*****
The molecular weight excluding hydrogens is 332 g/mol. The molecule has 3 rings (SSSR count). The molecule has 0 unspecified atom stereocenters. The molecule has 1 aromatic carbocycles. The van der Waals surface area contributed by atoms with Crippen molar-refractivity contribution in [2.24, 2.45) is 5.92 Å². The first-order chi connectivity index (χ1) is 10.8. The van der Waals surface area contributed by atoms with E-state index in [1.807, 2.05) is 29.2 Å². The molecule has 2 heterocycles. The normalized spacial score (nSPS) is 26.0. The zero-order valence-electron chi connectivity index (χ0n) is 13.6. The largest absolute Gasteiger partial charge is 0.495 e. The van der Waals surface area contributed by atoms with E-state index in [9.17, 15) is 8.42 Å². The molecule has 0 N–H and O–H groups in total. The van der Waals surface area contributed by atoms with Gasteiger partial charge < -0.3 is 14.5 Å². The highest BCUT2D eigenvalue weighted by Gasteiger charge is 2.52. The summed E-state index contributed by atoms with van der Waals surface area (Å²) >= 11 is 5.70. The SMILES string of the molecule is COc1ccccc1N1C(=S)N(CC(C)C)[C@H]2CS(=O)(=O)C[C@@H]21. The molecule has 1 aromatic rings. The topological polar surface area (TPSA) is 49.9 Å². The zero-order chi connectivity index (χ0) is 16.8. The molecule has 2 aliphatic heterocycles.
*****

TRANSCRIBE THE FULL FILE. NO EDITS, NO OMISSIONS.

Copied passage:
The molecular weight excluding hydrogens is 332 g/mol. The molecule has 3 rings (SSSR count). The molecule has 0 unspecified atom stereocenters. The molecule has 1 aromatic carbocycles. The van der Waals surface area contributed by atoms with Crippen molar-refractivity contribution in [2.24, 2.45) is 5.92 Å². The first-order chi connectivity index (χ1) is 10.8. The van der Waals surface area contributed by atoms with E-state index in [1.807, 2.05) is 29.2 Å². The molecule has 2 heterocycles. The normalized spacial score (nSPS) is 26.0. The zero-order valence-electron chi connectivity index (χ0n) is 13.6. The largest absolute Gasteiger partial charge is 0.495 e. The van der Waals surface area contributed by atoms with E-state index in [9.17, 15) is 8.42 Å². The molecule has 0 N–H and O–H groups in total. The van der Waals surface area contributed by atoms with Gasteiger partial charge < -0.3 is 14.5 Å². The highest BCUT2D eigenvalue weighted by Gasteiger charge is 2.52. The summed E-state index contributed by atoms with van der Waals surface area (Å²) >= 11 is 5.70. The SMILES string of the molecule is COc1ccccc1N1C(=S)N(CC(C)C)[C@H]2CS(=O)(=O)C[C@@H]21. The molecule has 1 aromatic rings. The topological polar surface area (TPSA) is 49.9 Å². The zero-order chi connectivity index (χ0) is 16.8. The molecule has 2 aliphatic heterocycles.